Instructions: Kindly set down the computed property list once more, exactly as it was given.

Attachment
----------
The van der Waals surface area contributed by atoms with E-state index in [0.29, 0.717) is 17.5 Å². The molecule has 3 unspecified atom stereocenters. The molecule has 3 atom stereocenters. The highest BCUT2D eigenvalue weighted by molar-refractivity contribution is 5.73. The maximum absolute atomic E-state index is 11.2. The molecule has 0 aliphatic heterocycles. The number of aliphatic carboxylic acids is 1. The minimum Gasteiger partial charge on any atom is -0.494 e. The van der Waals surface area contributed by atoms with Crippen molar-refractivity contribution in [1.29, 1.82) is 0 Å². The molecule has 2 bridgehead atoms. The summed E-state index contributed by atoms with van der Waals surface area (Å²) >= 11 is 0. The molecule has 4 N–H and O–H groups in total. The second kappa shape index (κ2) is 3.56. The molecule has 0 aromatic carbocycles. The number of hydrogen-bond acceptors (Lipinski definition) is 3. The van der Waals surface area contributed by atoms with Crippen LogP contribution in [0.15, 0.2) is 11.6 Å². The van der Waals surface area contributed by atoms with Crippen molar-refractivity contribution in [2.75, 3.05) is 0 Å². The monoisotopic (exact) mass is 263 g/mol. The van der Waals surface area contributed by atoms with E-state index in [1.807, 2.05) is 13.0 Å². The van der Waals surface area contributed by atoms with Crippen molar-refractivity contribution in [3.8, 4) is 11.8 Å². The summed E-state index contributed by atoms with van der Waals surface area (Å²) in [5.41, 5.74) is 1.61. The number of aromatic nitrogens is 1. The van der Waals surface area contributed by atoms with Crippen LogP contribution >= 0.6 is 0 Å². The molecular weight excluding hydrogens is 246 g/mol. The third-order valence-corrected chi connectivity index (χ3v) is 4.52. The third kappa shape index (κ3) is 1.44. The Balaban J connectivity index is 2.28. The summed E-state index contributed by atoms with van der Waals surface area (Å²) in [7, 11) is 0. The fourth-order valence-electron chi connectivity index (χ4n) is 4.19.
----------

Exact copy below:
The van der Waals surface area contributed by atoms with E-state index in [0.29, 0.717) is 17.5 Å². The molecule has 3 unspecified atom stereocenters. The molecule has 3 atom stereocenters. The highest BCUT2D eigenvalue weighted by molar-refractivity contribution is 5.73. The maximum absolute atomic E-state index is 11.2. The molecule has 0 aliphatic heterocycles. The number of aliphatic carboxylic acids is 1. The minimum Gasteiger partial charge on any atom is -0.494 e. The van der Waals surface area contributed by atoms with Crippen molar-refractivity contribution in [1.29, 1.82) is 0 Å². The molecule has 2 bridgehead atoms. The summed E-state index contributed by atoms with van der Waals surface area (Å²) >= 11 is 0. The molecule has 4 N–H and O–H groups in total. The second kappa shape index (κ2) is 3.56. The molecule has 0 aromatic carbocycles. The number of hydrogen-bond acceptors (Lipinski definition) is 3. The van der Waals surface area contributed by atoms with Crippen LogP contribution in [0.15, 0.2) is 11.6 Å². The van der Waals surface area contributed by atoms with Crippen molar-refractivity contribution in [2.75, 3.05) is 0 Å². The monoisotopic (exact) mass is 263 g/mol. The van der Waals surface area contributed by atoms with E-state index in [1.807, 2.05) is 13.0 Å². The van der Waals surface area contributed by atoms with Crippen molar-refractivity contribution in [3.8, 4) is 11.8 Å². The summed E-state index contributed by atoms with van der Waals surface area (Å²) in [5.41, 5.74) is 1.61. The number of aromatic nitrogens is 1. The van der Waals surface area contributed by atoms with Crippen LogP contribution >= 0.6 is 0 Å². The molecular weight excluding hydrogens is 246 g/mol. The third-order valence-corrected chi connectivity index (χ3v) is 4.52. The third kappa shape index (κ3) is 1.44. The Balaban J connectivity index is 2.28. The summed E-state index contributed by atoms with van der Waals surface area (Å²) in [7, 11) is 0. The fourth-order valence-electron chi connectivity index (χ4n) is 4.19.